Latest On Ravens’ Lamar Jackson Contract Talks

With Week 1 quickly approaching, it is becoming less and less likely that an extension becomes finalized between the Ravens and quarterback Lamar Jackson before the latter’s self-imposed negotiating deadline. Recent remarks he made on social media hint at the type of contract the team has – or, more to the point, has not – offered him so far. 

Responding to a Twitter conversation stating that the Ravens had offered Jackson a fully guaranteed extension worth $250MM, the 25-year-old replied, “no they didn’t” (Twitter link). Such a deal would be in line with the unprecedented contract given to Deshaun Watson by the Browns, though that pact had a total value of $230MM.

Much has been made about Ravens owner Steve Bisciotti‘s comments made in the wake of that deal and the effect it was likely to have on future QB extensions. Indeed, it was reported last month that Jackson was seeking a second contract which was also guaranteed in full and, given his track record, higher in maximum value than Cleveland’s new signal-caller.

Two mega-deals have been signed at the position since the Browns’ acquisition of Watson: Kyler Murray‘s extension with the Cardinals (averaging $46.1MM per year) and, yesterday, the contract Russell Wilson signed which will keep him in Denver, presumably, for the remainder of his career ($49MM). Those extensions each include substantial guarantees, though they fall well short of the structure Watson’s deal is comprised of. As a result, the Ravens will no doubt point to the latter accord as the exception, rather than the rule, in the new QB market.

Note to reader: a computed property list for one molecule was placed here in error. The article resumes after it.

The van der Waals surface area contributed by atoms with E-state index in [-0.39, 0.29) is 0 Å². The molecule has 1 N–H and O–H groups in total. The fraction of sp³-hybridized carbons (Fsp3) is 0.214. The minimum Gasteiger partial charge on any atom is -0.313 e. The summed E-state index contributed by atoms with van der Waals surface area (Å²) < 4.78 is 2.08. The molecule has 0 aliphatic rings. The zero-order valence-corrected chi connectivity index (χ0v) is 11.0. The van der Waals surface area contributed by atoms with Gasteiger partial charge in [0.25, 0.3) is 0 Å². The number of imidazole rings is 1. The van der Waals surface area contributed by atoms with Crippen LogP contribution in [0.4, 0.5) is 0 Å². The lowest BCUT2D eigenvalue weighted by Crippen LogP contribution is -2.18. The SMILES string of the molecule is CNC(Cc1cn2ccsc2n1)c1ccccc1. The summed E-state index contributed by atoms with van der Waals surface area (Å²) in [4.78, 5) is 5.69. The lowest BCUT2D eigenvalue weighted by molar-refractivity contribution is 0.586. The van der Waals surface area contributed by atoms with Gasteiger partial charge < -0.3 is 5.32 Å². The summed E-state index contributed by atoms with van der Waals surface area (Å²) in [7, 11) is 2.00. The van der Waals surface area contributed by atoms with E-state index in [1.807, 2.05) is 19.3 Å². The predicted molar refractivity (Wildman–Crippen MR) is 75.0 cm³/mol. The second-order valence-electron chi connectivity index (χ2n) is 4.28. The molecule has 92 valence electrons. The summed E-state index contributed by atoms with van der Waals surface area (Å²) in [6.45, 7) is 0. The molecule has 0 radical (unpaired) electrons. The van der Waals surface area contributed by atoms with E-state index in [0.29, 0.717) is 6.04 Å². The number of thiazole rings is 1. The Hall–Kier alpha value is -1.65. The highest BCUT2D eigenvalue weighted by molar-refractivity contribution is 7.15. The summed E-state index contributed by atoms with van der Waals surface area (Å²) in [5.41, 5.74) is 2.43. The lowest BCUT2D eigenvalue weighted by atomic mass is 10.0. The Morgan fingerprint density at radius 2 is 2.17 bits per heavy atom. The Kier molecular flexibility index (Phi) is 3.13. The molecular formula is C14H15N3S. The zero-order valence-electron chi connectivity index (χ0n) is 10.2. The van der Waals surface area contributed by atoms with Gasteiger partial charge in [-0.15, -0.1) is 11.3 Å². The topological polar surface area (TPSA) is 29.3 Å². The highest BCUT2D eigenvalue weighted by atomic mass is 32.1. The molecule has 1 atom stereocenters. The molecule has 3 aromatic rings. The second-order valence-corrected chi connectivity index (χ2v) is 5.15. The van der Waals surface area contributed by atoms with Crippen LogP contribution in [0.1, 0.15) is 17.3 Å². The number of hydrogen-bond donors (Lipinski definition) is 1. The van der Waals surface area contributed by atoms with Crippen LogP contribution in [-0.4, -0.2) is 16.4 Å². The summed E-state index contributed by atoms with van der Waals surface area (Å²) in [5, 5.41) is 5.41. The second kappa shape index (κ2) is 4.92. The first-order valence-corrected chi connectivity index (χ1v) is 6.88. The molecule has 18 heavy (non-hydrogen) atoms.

Baltimore was willing to match the annual value of Buffalo’s Josh Allen extension last offseason, which would have left Jackson on the books at an annual average of $43MM. A franchise tag would carry a similar cost if the team elects to use it next year, though doing so would have far different cap implications than an extension of the same value. How far the team is willing to go on the matter of guarantees – and the manner in which Jackson responds to those efforts – will be central to how this relationship proceeds.

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